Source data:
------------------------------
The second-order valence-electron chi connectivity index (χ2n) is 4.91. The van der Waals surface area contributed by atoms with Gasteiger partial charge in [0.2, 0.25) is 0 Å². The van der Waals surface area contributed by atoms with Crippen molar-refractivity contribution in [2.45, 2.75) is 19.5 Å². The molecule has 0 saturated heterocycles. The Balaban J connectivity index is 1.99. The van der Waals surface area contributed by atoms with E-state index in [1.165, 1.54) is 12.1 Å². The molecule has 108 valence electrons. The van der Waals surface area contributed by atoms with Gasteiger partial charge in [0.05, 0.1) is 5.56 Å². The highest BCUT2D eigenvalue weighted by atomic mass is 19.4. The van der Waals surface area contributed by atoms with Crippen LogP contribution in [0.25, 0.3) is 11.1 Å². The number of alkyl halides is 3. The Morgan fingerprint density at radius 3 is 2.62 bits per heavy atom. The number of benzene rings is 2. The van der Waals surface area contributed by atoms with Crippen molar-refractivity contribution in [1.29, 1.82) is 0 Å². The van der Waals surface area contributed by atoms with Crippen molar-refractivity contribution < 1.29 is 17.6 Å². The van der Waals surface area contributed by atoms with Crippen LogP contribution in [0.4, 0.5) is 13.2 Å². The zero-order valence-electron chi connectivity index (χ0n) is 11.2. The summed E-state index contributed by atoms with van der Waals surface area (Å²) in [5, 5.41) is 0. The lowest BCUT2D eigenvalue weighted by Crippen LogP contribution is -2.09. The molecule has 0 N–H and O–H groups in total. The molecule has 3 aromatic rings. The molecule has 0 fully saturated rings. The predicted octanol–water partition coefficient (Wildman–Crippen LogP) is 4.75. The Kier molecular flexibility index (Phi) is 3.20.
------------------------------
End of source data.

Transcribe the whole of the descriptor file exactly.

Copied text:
The second-order valence-electron chi connectivity index (χ2n) is 4.91. The van der Waals surface area contributed by atoms with Gasteiger partial charge in [0.2, 0.25) is 0 Å². The van der Waals surface area contributed by atoms with Crippen molar-refractivity contribution in [2.45, 2.75) is 19.5 Å². The molecule has 0 saturated heterocycles. The Balaban J connectivity index is 1.99. The van der Waals surface area contributed by atoms with E-state index in [1.165, 1.54) is 12.1 Å². The molecule has 108 valence electrons. The van der Waals surface area contributed by atoms with Gasteiger partial charge in [0.05, 0.1) is 5.56 Å². The highest BCUT2D eigenvalue weighted by atomic mass is 19.4. The van der Waals surface area contributed by atoms with Crippen LogP contribution in [0.25, 0.3) is 11.1 Å². The number of alkyl halides is 3. The Morgan fingerprint density at radius 3 is 2.62 bits per heavy atom. The number of benzene rings is 2. The van der Waals surface area contributed by atoms with Crippen molar-refractivity contribution in [1.29, 1.82) is 0 Å². The van der Waals surface area contributed by atoms with Crippen molar-refractivity contribution < 1.29 is 17.6 Å². The van der Waals surface area contributed by atoms with Crippen LogP contribution in [0.4, 0.5) is 13.2 Å². The zero-order valence-electron chi connectivity index (χ0n) is 11.2. The summed E-state index contributed by atoms with van der Waals surface area (Å²) in [5, 5.41) is 0. The lowest BCUT2D eigenvalue weighted by Crippen LogP contribution is -2.09. The molecule has 0 N–H and O–H groups in total. The molecule has 3 aromatic rings. The molecule has 0 fully saturated rings. The predicted octanol–water partition coefficient (Wildman–Crippen LogP) is 4.75. The Kier molecular flexibility index (Phi) is 3.20.